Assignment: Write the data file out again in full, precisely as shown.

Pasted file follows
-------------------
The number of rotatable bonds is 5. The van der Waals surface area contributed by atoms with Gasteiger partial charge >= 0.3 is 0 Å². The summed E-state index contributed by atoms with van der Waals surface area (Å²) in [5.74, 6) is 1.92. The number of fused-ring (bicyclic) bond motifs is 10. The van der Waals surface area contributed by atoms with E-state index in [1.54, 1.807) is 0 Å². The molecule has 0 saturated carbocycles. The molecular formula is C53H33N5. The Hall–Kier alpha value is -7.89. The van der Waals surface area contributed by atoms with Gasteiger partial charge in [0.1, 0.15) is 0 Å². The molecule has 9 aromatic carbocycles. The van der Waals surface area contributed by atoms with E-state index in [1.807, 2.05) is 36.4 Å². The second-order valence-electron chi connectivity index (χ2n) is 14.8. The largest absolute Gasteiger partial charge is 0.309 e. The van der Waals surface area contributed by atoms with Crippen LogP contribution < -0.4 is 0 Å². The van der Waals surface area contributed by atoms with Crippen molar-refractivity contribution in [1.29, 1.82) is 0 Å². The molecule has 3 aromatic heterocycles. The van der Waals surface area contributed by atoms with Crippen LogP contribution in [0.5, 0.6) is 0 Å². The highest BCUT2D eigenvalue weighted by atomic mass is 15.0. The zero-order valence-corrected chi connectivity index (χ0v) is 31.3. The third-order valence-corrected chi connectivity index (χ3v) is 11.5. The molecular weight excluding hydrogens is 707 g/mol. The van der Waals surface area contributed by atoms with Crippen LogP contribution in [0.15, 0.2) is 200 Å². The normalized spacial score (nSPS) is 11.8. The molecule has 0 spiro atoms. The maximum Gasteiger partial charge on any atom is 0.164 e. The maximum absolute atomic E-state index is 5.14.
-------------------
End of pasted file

The number of rotatable bonds is 5. The van der Waals surface area contributed by atoms with Gasteiger partial charge >= 0.3 is 0 Å². The summed E-state index contributed by atoms with van der Waals surface area (Å²) in [5.74, 6) is 1.92. The number of fused-ring (bicyclic) bond motifs is 10. The van der Waals surface area contributed by atoms with E-state index in [1.54, 1.807) is 0 Å². The molecule has 0 saturated carbocycles. The molecular formula is C53H33N5. The Hall–Kier alpha value is -7.89. The van der Waals surface area contributed by atoms with Gasteiger partial charge in [0.1, 0.15) is 0 Å². The molecule has 9 aromatic carbocycles. The van der Waals surface area contributed by atoms with E-state index in [1.807, 2.05) is 36.4 Å². The second-order valence-electron chi connectivity index (χ2n) is 14.8. The largest absolute Gasteiger partial charge is 0.309 e. The van der Waals surface area contributed by atoms with Crippen LogP contribution < -0.4 is 0 Å². The van der Waals surface area contributed by atoms with Crippen molar-refractivity contribution in [1.29, 1.82) is 0 Å². The molecule has 3 aromatic heterocycles. The van der Waals surface area contributed by atoms with Crippen LogP contribution in [0.5, 0.6) is 0 Å². The highest BCUT2D eigenvalue weighted by atomic mass is 15.0. The zero-order valence-corrected chi connectivity index (χ0v) is 31.3. The third-order valence-corrected chi connectivity index (χ3v) is 11.5. The molecular weight excluding hydrogens is 707 g/mol. The van der Waals surface area contributed by atoms with Crippen LogP contribution in [0.15, 0.2) is 200 Å². The normalized spacial score (nSPS) is 11.8. The molecule has 0 spiro atoms. The maximum Gasteiger partial charge on any atom is 0.164 e. The maximum absolute atomic E-state index is 5.14.